2 The Periodic TableDmitri Mendeleev ( ) determined the properties of every known element at the timeAtomic MassDensityColourMelting PointBoiling Point
3 The Periodic Table: Periods Mendeleev arranged the known elements in order of increasing atomic massHe found that the properties of the elements repeated at definite, or PERIODIC, intervalsNa has similar properties to Li and K
4 The Modern Periodic Table: Atomic Number In 1915, the Periodic Table was reorganized based on the element’s atomic structureEach element has an ATOMIC NUMBER, which is unique to each elementThe atomic number begins with H (1) in the upper-left hand corner, and moves from Left to Right
5 The Modern Periodic Table: Groups Vertical columns in the periodic tableChemical familiesElements in a group share very similar propertiesNumbered from 1-18Elements in the same GROUP have the same number of atomic SHELLS where VALENCE ELECTRONS (outer electrons) are held
6 Elements are grouped based on specific properties: NonmetalsMetalloidsMetals
7 Solid at Room Temperature Shiny Lustre MetalsShiny LustreGood Conductors (Heat/Electricity)Gas, Solid and Liquid at Room TemperatureNon-MetalsNot LustreousPoor ConductorsSolids at Room TemperatureMetalloidsShinyDullorPoor Heat ConductorMay Conduct Electricity
8 The Modern Periodic Table: Characteristics of Groups The number of valence electrons in the elements is same in a group.The atomic radii increase from top to bottomMetallic Elements:Metallic character and chemical reactivity increase from top to bottomNon-Metallic Elements:Metallic character and chemical reactivity decrease from top to bottom
9 Mg and Ca React with Hydrochloric Acid (Same Group) Elements are ordered in the periodic table according to reactivity and atomic number:F, Cl, I are gasesFClIMg and Ca React with Hydrochloric Acid (Same Group)MgCaNa and K react with WaterNaK
10 The Modern Periodic Table: Groups of Elements 1182
11 Group 1: Alkali MetalsVery reactive metals that do not occur freely in nature (Cs, Fr the most reactive)Valence Electrons: One; ready to lose that one electron to bond with other elements.Properties: Malleable, ductile, good conductors of heat and electricity, softer than most metalsCan explode if exposed to water.
12 Group 2: Alkaline Earth Metals Very reactiveValence Electrons: 2; can bond easily with other elementsNot found free in nature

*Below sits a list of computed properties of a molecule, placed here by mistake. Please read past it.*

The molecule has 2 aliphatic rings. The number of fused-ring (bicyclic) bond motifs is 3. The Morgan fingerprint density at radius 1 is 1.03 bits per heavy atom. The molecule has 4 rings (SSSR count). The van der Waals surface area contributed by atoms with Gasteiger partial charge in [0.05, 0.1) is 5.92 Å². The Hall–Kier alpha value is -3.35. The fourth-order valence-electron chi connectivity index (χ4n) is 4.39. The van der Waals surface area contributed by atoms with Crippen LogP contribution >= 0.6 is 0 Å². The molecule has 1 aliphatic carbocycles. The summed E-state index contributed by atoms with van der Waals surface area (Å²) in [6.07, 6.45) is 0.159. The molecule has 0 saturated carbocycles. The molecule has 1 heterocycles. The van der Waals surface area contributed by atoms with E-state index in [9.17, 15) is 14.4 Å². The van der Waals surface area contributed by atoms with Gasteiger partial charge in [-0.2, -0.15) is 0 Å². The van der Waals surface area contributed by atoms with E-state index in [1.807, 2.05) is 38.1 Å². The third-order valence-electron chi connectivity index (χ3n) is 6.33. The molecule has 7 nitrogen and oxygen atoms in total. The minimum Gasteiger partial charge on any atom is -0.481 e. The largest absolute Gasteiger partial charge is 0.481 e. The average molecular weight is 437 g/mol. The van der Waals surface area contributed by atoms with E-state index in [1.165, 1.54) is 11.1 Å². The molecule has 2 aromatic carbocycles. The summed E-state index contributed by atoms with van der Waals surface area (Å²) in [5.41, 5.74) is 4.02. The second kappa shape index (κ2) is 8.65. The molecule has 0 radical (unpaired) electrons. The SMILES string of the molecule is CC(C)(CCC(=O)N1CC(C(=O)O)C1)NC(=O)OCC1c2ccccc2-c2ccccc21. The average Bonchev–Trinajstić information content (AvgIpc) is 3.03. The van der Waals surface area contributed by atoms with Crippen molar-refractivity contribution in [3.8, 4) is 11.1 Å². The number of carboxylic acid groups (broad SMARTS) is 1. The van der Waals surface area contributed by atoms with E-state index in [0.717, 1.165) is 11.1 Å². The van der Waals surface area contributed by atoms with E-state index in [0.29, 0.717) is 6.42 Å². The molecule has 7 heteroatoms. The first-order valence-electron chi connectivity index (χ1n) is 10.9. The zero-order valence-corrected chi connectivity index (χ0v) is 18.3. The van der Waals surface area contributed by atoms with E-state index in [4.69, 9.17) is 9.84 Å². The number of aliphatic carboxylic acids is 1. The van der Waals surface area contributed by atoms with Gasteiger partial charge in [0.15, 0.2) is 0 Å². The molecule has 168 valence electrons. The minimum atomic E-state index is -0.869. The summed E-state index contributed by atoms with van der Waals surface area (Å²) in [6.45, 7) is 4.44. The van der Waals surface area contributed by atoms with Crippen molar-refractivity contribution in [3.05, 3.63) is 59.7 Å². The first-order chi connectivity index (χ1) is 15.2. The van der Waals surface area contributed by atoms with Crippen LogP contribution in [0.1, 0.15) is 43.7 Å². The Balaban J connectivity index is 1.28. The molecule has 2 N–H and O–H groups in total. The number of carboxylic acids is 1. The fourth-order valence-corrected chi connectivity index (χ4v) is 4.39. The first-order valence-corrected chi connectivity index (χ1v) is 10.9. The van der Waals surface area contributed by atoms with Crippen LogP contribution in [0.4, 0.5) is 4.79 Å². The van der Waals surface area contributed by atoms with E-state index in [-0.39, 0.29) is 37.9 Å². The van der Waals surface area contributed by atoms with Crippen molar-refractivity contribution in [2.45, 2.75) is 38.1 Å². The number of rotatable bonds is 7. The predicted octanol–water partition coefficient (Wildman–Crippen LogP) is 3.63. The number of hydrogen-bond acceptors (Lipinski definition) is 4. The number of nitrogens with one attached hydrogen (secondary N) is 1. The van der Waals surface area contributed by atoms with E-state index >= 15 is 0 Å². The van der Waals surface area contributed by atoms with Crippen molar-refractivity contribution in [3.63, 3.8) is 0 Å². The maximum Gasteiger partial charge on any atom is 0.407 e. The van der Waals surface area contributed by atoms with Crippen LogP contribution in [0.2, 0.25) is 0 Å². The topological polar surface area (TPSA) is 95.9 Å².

13 Groups 3-12: Transition Metals Properties: Ductile, malleable, conduct electricity and heatValence Electrons: present in more than one shellIron, cobalt, and nickel are the only elements known to produce a magnetic field.
14 Groups 13-15: Other MetalsProperties: Ductile and malleable, solid, high density, opaqueValence Electrons: present in their outer shell.
15 MetalloidsAlong the stair-step line that distinguishes metals from non-metalsAl is an exception as it is classified as an “Other Metal”Properties: Similar to metals and non-metalsSi and Ge are semi-conductors (can carry an electrical charge under special conditions; used in calculators and computers)
16 Group 14-16: Non-MetalsProperties: Do not conduct electricity or heat very well, brittle, not malleable or ductile, no luster, do not reflect lightExist as gases (N, O) or solids (C, S)
17 Group 17: Halogens“Salt-former”, compounds containing halogens are called “salts”Valence Electrons: 7; will bond easily with Alkali Metals.Exist as solids (I, At), liquid (Br), and gas (F, Cl)
18 Group 18: Noble GasesValence Electrons: 0; prevents gases from readily forming compoundsVery stable because they have the maximum electrons in their outer shell
19 Rare Earth ElementsLanthanide and Actinide series (Group 3 and Period 6-7)One element of the lanthanide series and most of the elements in the actinide series are trans-uranium (synthetic or man-made)
20 Mendeleev’s Periodic Law If the elements are arranged according to their atomic mass, a pattern can be seen in which similar properties occur regularly